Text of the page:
I first saw the video for Juvenile’s “Ha” on Rap City in, maybe, October 1998. I was sitting on my couch in my house on the west side of Atlanta, partaking of the free cable that my cousin had temporarily procured for the entire neighborhood. Rap City, back then, was a staple source of hip-hop consumption. Then the video came on. Probably no more than 30 seconds into it, I remember thinking to myself, “What the fuck am I watching?” It was sooooo hood. I was fixated on the television. I’d never seen a video that was so “real” to speak. Juvenile was somebody I was vaguely aware of—my older sister had a friend from New Orleans who used to make her tapes and a few of them were bounce tapes—but I’d never seen him before. And until that point I didn’t even have a real sticking, reference point for New Orleans, which is odd because I’m from down south and we were up on Master P. But something about this video was different, it turned New Orleans into a compelling character.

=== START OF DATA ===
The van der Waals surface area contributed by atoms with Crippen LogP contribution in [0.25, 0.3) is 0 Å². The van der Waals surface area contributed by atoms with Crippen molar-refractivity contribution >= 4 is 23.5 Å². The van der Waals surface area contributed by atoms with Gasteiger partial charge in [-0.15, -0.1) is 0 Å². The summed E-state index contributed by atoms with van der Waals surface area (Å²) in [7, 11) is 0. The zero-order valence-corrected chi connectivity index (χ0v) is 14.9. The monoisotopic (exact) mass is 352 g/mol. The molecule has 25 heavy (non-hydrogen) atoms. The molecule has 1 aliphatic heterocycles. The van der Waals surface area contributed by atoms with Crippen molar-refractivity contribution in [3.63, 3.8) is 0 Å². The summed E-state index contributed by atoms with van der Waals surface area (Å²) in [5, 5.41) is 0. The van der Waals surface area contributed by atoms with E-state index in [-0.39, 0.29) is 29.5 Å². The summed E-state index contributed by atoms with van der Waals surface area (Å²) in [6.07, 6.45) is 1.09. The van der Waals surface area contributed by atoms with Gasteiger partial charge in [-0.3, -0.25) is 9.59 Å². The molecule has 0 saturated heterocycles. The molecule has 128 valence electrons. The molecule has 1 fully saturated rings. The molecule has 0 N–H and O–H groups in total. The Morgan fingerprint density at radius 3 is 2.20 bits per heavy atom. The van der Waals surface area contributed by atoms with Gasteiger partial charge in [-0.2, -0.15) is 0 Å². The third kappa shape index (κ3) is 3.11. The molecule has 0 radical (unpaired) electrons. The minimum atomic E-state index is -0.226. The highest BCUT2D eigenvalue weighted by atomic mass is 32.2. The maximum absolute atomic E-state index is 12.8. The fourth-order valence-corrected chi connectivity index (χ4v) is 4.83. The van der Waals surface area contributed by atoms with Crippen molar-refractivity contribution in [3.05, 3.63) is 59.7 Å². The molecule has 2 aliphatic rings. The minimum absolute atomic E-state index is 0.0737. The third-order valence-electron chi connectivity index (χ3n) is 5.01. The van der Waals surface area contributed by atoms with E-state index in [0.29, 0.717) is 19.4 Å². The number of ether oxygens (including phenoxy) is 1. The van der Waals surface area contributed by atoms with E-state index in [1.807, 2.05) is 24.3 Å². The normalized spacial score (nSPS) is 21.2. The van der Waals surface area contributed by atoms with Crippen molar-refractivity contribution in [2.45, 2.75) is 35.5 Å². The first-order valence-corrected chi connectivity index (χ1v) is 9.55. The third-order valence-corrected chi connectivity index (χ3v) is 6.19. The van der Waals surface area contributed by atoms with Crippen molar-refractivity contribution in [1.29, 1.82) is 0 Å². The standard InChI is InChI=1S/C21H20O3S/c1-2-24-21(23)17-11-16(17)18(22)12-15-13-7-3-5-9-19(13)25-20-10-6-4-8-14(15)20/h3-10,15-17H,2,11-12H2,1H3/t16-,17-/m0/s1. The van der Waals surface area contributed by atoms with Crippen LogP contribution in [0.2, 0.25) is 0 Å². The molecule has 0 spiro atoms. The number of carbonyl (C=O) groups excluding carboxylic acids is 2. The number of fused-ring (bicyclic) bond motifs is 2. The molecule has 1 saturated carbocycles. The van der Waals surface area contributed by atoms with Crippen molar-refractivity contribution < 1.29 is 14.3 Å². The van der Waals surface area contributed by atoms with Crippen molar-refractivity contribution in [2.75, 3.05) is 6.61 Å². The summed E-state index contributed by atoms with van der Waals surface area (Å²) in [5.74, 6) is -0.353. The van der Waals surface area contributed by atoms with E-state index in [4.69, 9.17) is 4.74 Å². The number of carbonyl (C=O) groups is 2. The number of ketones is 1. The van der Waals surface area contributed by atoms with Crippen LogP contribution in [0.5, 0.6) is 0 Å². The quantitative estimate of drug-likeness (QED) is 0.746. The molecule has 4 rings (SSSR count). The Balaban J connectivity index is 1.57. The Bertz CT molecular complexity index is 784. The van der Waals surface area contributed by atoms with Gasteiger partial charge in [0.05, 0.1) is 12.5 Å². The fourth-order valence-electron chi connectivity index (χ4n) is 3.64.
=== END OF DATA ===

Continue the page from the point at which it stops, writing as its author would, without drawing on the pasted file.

The gutter-ness of it was like a mini-documentary. Juvenile brought us right into the C.J. Peete Housing Development, and forever etching the Magnolia Projects (how they were locally known) into hip hop consciousness. No Limit brought us the Calliope, but Magnolia became legend.
Also, despite being put out by a label called Cash Money Records, this video looked poor as fuck. Everybody looked poor or hood rich. There was no middle ground. Juvenile looked hot as fuck. Whatever they were trying to capture with the video, they did with tremendous results. As soon as the video ended, I remember calling one of the homies to tell him what I’d just seen and that I’d never seen anything like that before. This video, and Cash Money created some sort of mystique out of New Orleans that really never let up. Even watching it, I knew we were on the brink of something big, and true to form, Cash Money took over the for the 99 and the 2000.
Even watching the video now, I’m transported back to that moment I first saw it; I was genuinely enraptured. The only other time I remember seeing a music video that was so compelling I needed to tell other people so they could watch it was 50 Cent’s “Wanksta.”
When I first saw the Straight Outta Compton biopic, I remember thinking that the first 2 minutes of that movie were like the realest two minutes of a movie I could remember seeing; that’s how I felt about this video. And still do, and that is iconic.